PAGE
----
Electronic Arts, FIFA to Split Following FIFA 2023
It’s a partnership that dates back to 1993 with the release of “FIFA International Soccer.” Twenty-nine years later, that relationship comes to close as game developer and publisher Electronic Arts (EA) will no longer be partnering with FIFA for their yearly soccer games. The upcoming release of “FIFA 2023” will mark the end of the collaboration, with both companies focusing on separate soccer projects.
EA announced the news themselves on Tuesday, May 10th. A coy way of making the bad news seem not so bad, the game publisher starts off by discussing how an exciting new era is coming to football in July of 2023. (For sake of consistency we’ll be referring to soccer as ‘football’ for the remainder of the article.) EA also positions this by saying it will come after the “most expansive FIFA experience this year.”
Not to be nitpicky- but that could read as if the most expansive experience of the year is coming, which is not a high bar to cross. Or it could mean that this year will be the most expansive FIFA experience of any year.
Either way, EA has announced that future games will now be branded as EA Sports FC, presumably standing for ‘football club.’ Because of licensing deals that EA has already brokered with various players, organizations, leagues, and stadiums, the company states that players will still be able to enjoy the elements of the previous games that they’ve come to know and love. Though they don’t take any time to mention what, if anything, players might be losing in the process with the FIFA branding.
FIFA President Gianni Infantino has already stated that the FIFA series will continue with FIFA 23, 24, etc., with third party developers.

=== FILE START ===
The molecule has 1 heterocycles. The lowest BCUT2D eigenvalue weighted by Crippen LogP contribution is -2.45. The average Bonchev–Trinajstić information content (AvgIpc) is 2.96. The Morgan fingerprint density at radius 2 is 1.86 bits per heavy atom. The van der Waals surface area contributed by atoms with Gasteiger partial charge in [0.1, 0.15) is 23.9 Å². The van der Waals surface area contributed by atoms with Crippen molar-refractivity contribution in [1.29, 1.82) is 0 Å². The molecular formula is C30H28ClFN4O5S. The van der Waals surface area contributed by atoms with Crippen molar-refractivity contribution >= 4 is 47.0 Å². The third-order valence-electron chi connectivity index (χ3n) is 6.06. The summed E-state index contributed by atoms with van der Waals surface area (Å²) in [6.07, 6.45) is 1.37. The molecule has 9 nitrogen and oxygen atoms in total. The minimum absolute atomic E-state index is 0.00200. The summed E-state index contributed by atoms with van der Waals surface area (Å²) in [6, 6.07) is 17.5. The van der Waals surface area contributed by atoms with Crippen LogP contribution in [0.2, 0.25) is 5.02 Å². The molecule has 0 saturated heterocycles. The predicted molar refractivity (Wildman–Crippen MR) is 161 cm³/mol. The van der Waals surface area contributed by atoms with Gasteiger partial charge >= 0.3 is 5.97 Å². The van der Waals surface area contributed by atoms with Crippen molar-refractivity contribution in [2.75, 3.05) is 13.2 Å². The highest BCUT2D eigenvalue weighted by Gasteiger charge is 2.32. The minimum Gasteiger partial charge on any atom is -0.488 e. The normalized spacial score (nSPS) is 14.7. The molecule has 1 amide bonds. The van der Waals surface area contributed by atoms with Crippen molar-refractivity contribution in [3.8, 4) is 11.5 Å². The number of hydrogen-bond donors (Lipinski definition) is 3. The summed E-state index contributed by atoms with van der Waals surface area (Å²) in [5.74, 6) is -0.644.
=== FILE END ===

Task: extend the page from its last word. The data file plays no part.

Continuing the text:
Given the enormous popularity of football around the globe, and the fact that the game was one of EA’s biggest moneymakers, there’s a lot at stake here for both parties. EA will still have their “Madden” series of American football games, but losing the FIFA branding for worldwide football is an unknown variable. How much does the branding mean to consumers, especially internationally where football is a bigger sport? Then again, FIFA hasn’t exactly had a sterling reputation themselves; will that factor in with the public?
As for future FIFA branded games, who would they reach out to for development?
The first studio that comes to mind is 2K Sports, who currently handle the NBA 2K series as well as PGA 2K. There’s also Sony subsidiary, San Diego Studio which handles the MLB: The Show franchise. We also have a more remote possibility with Konami. For years there were EA FIFA’s biggest rival with their Pro Evolution Soccer series. Their latest entry though, dropped the Pro Evolution name and was released instead as eFootball. The game was torn apart by critics and players alike, but could the dropping of PES have been a foreshadowing of things to come?
We’ll have to wait and see what happens with FIFA. Here’s hoping though that football fans aren’t left in the lurch though during this substantial soccer shake-up.